It is, however, seen as symbolic that Depardieu, the son of a metal worker and a man who rose from humble beginnings to become a giant of the French screen in every way (not to mention a man who plays Gallic hero Obélix in the Astérix films) should be thinking of leaving.
Less than 10km from Néchin over the border, the irony is not lost on Pierre Dubois, the mayor of Roubaix, one of the poorest towns in France, who urged the "sacred monster of French cinema" to settle in Roubaix.
"Dear Gérard, until the day it is extended beyond our borders, the métro stops at Roubaix. We invite you into our world city. Roubaix will live up to this! It is a city with a strong identity; a beautiful and rebellious image," he wrote.
Roubaix, to the north-east of Lille, lies in Nord-Pas-de-Calais, for years stereotyped as a grim, rain-soaked and miserable region of abandoned coalmines, derelict textile factories, and economic and human depression. Today, around 20% of the working population is unemployed and 46% of its 100,000 inhabitants live below the poverty line.
In recent years the town, twinned with Bradford, has battled to shake off its gloomy image, starting with the transformation of its extraordinary art deco public baths into a world-class museum and art gallery.
Bertrand Moreau, the mayor's spokesperson, says the invitation was tongue in cheek. "It was done with a nod and a wink. Nobody seriously expects Depardieu to come here … but you know, why not? We have some fabulous big, old mansion houses in Roubaix at three times less expense. It's only a few miles difference and the people of Roubaix would be very proud to welcome him."
Moreau admits that Roubaix, recently named one of the French government's priority security zones, has its problems, namely unemployment and crime, but adds: "The town may be poor monetarily, but it has a rich cultural and social tissue. There's a real solidarity between people here."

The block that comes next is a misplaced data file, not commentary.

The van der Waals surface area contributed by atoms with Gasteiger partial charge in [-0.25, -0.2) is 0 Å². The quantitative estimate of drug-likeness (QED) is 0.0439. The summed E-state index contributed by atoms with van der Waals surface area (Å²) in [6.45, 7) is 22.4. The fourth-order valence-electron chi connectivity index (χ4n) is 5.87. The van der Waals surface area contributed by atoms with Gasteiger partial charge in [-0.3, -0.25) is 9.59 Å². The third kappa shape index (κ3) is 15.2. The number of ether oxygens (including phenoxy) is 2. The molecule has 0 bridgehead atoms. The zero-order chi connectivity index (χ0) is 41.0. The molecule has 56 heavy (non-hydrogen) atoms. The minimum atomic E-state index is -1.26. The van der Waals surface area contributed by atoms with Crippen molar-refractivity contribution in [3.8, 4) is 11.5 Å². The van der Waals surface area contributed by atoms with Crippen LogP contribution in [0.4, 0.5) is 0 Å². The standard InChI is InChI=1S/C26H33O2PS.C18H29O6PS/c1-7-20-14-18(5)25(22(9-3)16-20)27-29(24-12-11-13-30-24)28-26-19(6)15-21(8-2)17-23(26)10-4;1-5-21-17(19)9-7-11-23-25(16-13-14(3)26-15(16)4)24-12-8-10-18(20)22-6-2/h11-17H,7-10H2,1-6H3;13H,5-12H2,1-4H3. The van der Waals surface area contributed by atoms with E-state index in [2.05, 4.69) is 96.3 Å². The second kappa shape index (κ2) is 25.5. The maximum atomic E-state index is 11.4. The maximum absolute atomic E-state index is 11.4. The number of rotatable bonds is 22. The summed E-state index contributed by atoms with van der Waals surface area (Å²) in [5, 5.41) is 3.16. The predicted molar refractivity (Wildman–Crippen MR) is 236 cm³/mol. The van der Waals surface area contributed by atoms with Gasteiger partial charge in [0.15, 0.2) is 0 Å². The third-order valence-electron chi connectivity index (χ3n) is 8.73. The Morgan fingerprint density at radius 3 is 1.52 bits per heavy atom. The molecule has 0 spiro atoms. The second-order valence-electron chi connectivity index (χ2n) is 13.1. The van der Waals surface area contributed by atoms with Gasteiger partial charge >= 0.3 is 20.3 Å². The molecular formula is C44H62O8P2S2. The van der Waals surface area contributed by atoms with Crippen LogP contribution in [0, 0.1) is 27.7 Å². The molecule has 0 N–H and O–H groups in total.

He added: "I think French people are disappointed with Depardieu. They expected more militancy from him. We're in a crisis and everyone is having to make an effort, especially those who can afford to do so. He can afford to do so but is leaving.
"Just as in the war when there were those who stayed and joined the Resistance and those who left, we would obviously prefer people to stay and resist."
At the à l'Amitié, where the beer is now flowing to the retro strains of the Everly Brothers and Tom Jones, Eric, like many Néchinois, is largely indifferent to Depardieu's imminent arrival.
"We don't see these people. They hide behind their walls and hedges. It's just another rich person. Everyone is talking about it now, but we know it won't change anything," he said.
Other drinkers nodded in agreement. "Néchin has a reputation as a fiscal paradise and this is true, but we don't see the people who come here," said French-born businessman François Fermont, 37, whose family moved to Néchin in the 1980s. The Belgians don't mind. There are some complaints about property prices rising, and local taxes rising, but rich people have been coming here for years."
One middle-aged woman, who didn't want to give her name, added: "It would be great if he came here and instead of just using the village, made it alive again. That's what we need. Something or someone to liven it up. But will he even live here? Voilà! That's the question."
Propping up the bar, Pierrot, who still lives in the family house in Néchin where he was born, smiled wryly. "If he comes here what's he going to do? He will be so bored. I suppose he can mow his big lawn, but there's nothing else."
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image: © Jean-Marc Ayrault